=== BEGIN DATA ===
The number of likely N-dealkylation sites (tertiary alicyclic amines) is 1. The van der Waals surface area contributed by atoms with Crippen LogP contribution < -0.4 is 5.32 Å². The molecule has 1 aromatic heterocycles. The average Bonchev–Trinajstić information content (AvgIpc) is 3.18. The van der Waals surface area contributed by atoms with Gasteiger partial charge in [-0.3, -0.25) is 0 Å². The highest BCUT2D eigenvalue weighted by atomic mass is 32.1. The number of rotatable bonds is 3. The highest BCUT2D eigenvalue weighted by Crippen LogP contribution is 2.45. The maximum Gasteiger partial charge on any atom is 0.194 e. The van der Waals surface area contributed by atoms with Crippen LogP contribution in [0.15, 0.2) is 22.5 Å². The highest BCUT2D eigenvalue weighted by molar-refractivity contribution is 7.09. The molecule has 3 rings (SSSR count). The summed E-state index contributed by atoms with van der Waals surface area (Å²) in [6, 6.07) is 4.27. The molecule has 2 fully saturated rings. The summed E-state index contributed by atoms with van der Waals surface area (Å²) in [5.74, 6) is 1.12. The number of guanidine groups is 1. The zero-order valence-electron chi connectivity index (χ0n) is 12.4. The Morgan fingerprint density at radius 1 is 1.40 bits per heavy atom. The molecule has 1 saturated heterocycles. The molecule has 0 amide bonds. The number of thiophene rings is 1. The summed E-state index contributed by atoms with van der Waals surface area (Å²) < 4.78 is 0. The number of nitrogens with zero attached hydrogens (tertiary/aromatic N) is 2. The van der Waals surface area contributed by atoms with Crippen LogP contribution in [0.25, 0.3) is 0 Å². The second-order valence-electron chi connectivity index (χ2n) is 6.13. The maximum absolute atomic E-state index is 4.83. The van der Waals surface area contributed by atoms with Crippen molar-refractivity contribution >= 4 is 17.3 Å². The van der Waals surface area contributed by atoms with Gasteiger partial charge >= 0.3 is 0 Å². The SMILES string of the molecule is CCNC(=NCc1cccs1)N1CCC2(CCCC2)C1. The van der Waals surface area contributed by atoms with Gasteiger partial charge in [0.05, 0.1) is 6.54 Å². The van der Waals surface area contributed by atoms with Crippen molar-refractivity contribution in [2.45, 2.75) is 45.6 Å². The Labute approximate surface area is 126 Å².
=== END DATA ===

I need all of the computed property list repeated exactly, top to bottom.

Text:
The number of likely N-dealkylation sites (tertiary alicyclic amines) is 1. The van der Waals surface area contributed by atoms with Crippen LogP contribution < -0.4 is 5.32 Å². The molecule has 1 aromatic heterocycles. The average Bonchev–Trinajstić information content (AvgIpc) is 3.18. The van der Waals surface area contributed by atoms with Gasteiger partial charge in [-0.3, -0.25) is 0 Å². The highest BCUT2D eigenvalue weighted by atomic mass is 32.1. The number of rotatable bonds is 3. The highest BCUT2D eigenvalue weighted by Crippen LogP contribution is 2.45. The maximum Gasteiger partial charge on any atom is 0.194 e. The van der Waals surface area contributed by atoms with Crippen LogP contribution in [0.15, 0.2) is 22.5 Å². The highest BCUT2D eigenvalue weighted by molar-refractivity contribution is 7.09. The molecule has 3 rings (SSSR count). The summed E-state index contributed by atoms with van der Waals surface area (Å²) in [6, 6.07) is 4.27. The molecule has 2 fully saturated rings. The summed E-state index contributed by atoms with van der Waals surface area (Å²) in [5.74, 6) is 1.12. The number of guanidine groups is 1. The zero-order valence-electron chi connectivity index (χ0n) is 12.4. The Morgan fingerprint density at radius 1 is 1.40 bits per heavy atom. The molecule has 1 saturated heterocycles. The molecule has 0 amide bonds. The number of thiophene rings is 1. The summed E-state index contributed by atoms with van der Waals surface area (Å²) < 4.78 is 0. The number of nitrogens with zero attached hydrogens (tertiary/aromatic N) is 2. The van der Waals surface area contributed by atoms with Crippen LogP contribution in [0.25, 0.3) is 0 Å². The second-order valence-electron chi connectivity index (χ2n) is 6.13. The maximum absolute atomic E-state index is 4.83. The van der Waals surface area contributed by atoms with Crippen molar-refractivity contribution >= 4 is 17.3 Å². The van der Waals surface area contributed by atoms with Gasteiger partial charge >= 0.3 is 0 Å². The SMILES string of the molecule is CCNC(=NCc1cccs1)N1CCC2(CCCC2)C1. The van der Waals surface area contributed by atoms with Gasteiger partial charge in [0.05, 0.1) is 6.54 Å². The van der Waals surface area contributed by atoms with Crippen molar-refractivity contribution in [2.45, 2.75) is 45.6 Å². The Labute approximate surface area is 126 Å².